The implication was that business was rather a drossy thing. “I’ll ha’e the accountants in and we’ll square up,” said McWham furiously. “This prankie has cost ye better than a million.” “No’ an unreasonable price,” said Macara, dropping into dialect in his earnestness. “I’m like the McWhams that way—I dinna mind price when I’m satisfied wi’ my bargain. Ye ken aboot the man and the pearl o’ great price? He sold all he had to get it. His modern name is John McWham Macara. I’ll get my bit things ready in the office. Maybe I’ll send a laddie over to fetch ’em later.” “Ower from whaur?” demanded McWham. “I’ll likely be ower the road,” said John. “They need a bit lift. The business has an auld name, and if modernized -” “They’re next door to bankruptcy!” interrupted McWham. “Hoots! Siller’ll cure that!” scoffed Macara. “I’m no a beggar. I can get all the money I want for new mills, after what we’ve done here in a short time. Then there’s my share o’ the partnership. What I've done this side of the road I can do on the other.” “And ye’ll build the Warrenders up wi’ my money?” screamed McWham. “No, with mine,” answered John. ‘Ye told me the other day I had doubled the place’s worth.”

Ti/fACARA was fussing with papers at his desk when McWham shuffled in. “John,” he whimpered. “I’m an auld, auld man!” “Aye, nane of us grows younger,” replied his nephew with chill philosophy. “To be beaten on the eighteenth is sair wark,” McWham moaned. “Ten down and eight to play is worse,” observed Macara. “Aye, laddie, but to be stymied when ye’ve the game as good as won,” lamented the old man. “But, uncle, man, you’ve got to be a philosopher if you’re a golfer, else ye’re naething but a divot-cutter miscalled,” returned Macara. “A good man wi’ the putter has ways o’ twisting round a stymie. I mind Willie Park, at the Himalayas hole at Prestwick -” “Ne’er mind aboot Wullie Park!” snapped McWham. “Ye’ve got something on yir mind, John.” “Yes, I have,” said Macara. “First,

Mr. Warrender’s no business man, and kens as much about stockings as he does about the plumbing in the mansions of the New Jerusalem. Second, he’s solvent—no working capital, but a fair, old-fashioned plant, that can be put in shape not over expensive. Third, there’s a good mill in running order. Fourth, ye do not want a local rival if ye can help it. Fifth, ye’ve been crazy for years to have the two mills one. Sixth, ye’ll have to build soon, or demand will attend to the matter of supply, and there’ll be new folk here, and here’s a mill, not sixty feet away, in running order. I’ve as many heads to my discourse as a Free Kirk dominie.”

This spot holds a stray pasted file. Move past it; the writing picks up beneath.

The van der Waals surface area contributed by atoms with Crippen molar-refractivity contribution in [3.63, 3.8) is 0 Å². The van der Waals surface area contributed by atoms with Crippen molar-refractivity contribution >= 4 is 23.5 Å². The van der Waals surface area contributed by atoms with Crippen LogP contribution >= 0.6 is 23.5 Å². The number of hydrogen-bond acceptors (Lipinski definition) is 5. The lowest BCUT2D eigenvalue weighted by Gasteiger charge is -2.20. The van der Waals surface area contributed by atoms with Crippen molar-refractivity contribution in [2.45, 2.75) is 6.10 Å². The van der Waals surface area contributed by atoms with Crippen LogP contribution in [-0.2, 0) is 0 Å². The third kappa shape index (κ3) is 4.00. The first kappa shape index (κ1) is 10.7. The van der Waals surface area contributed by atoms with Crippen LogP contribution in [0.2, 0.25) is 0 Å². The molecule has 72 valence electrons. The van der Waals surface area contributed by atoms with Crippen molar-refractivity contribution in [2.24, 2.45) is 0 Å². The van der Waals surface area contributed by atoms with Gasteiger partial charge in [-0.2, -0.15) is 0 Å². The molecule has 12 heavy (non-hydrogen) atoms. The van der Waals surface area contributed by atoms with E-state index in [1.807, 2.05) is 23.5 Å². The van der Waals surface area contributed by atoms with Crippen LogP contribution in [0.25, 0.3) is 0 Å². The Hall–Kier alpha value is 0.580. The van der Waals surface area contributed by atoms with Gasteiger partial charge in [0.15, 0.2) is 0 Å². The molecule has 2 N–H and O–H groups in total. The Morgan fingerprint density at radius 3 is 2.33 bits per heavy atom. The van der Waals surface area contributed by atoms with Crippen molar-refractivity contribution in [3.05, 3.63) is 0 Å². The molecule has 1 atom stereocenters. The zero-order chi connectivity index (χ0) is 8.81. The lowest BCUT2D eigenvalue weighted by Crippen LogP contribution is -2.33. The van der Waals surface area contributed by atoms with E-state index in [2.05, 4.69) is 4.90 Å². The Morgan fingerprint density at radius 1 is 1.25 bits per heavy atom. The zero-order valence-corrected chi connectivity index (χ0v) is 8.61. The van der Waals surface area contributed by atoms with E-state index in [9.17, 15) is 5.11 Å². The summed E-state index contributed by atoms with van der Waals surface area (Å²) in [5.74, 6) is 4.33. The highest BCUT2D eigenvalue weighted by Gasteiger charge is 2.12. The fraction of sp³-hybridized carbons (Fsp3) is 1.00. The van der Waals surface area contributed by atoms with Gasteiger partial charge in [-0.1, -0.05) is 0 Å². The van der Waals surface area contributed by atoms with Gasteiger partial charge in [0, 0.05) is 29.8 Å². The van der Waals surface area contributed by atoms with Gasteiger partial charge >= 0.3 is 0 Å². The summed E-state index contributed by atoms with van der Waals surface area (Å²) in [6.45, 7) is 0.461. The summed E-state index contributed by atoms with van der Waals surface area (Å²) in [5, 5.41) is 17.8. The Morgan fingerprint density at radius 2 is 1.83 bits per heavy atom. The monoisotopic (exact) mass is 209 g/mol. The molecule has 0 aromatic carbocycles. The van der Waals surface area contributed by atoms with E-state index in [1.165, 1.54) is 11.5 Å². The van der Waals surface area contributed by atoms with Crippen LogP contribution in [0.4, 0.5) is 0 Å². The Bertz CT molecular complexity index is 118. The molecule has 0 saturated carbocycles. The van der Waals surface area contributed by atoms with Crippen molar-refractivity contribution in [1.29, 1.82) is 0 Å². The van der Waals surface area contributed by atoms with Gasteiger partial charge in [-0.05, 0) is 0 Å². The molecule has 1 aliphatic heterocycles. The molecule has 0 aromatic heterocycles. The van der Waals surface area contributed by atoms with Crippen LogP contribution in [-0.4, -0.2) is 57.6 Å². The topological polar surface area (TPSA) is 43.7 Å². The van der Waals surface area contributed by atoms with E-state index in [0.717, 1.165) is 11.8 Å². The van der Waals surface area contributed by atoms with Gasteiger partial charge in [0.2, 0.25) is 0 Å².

“Gang on, John,” said McWham, his head bent in thought.

“You’ll buy, or we’ll buy, Warrender out, lock, stock, and barrel, at fair valuation,” said Macara.

“Better let him crack. It’ll be cheaper under the sheriff’s hammer,“ suggested McWham.

“There’ll be no sheriff’s hammer,” replied Macara. “What would hurt the lassie badly would hurt me worse. That’s part of the price 'ymTH have to pay if I stay here. If we don’t buy as a firm, I’ll buy as John Macara.”

“Gang forrit, John McWham,” said the old man, attentive again.

“There’ll be enough money for Mr. Warrender to retire on comfortably. He’ll be able to live at his ease with his books and flowers,” explained Macara. “We will add a much needed mill to the business, and building costs money these days. That’s the way round the stymie. ‘ The Warrenders will be out, the two firms one, the old mill yours again. What more could any man want of ambition’s fulfilment this side Jordan’s flood? The point now to be settled is: McWham and Macara botí\ sides of the road, or McWham this side, Macara the other?”

“The one firm, John, for I’m an auld, auld man. Shake hands, laddie. Fix it wi’ Warrender as ye wull. What ye say goes. There’s no holding a lad that can win through oot of a bunker. Ask the bit lassie to come see me one day and tell me aboot bunkerin’ye. She’s juist the image o’ her mother. Aye, John, get wed sune. I’m an auld, auld man, the wee yins bring back the days that were as well as promise for those to be. I was a wee bit disappointed at first, John, but I’m satisfied the noo.”

“That’s golf!” said John, in high commendation, and taking up his hat, he stepped over the way, for he had seen a face at the other window.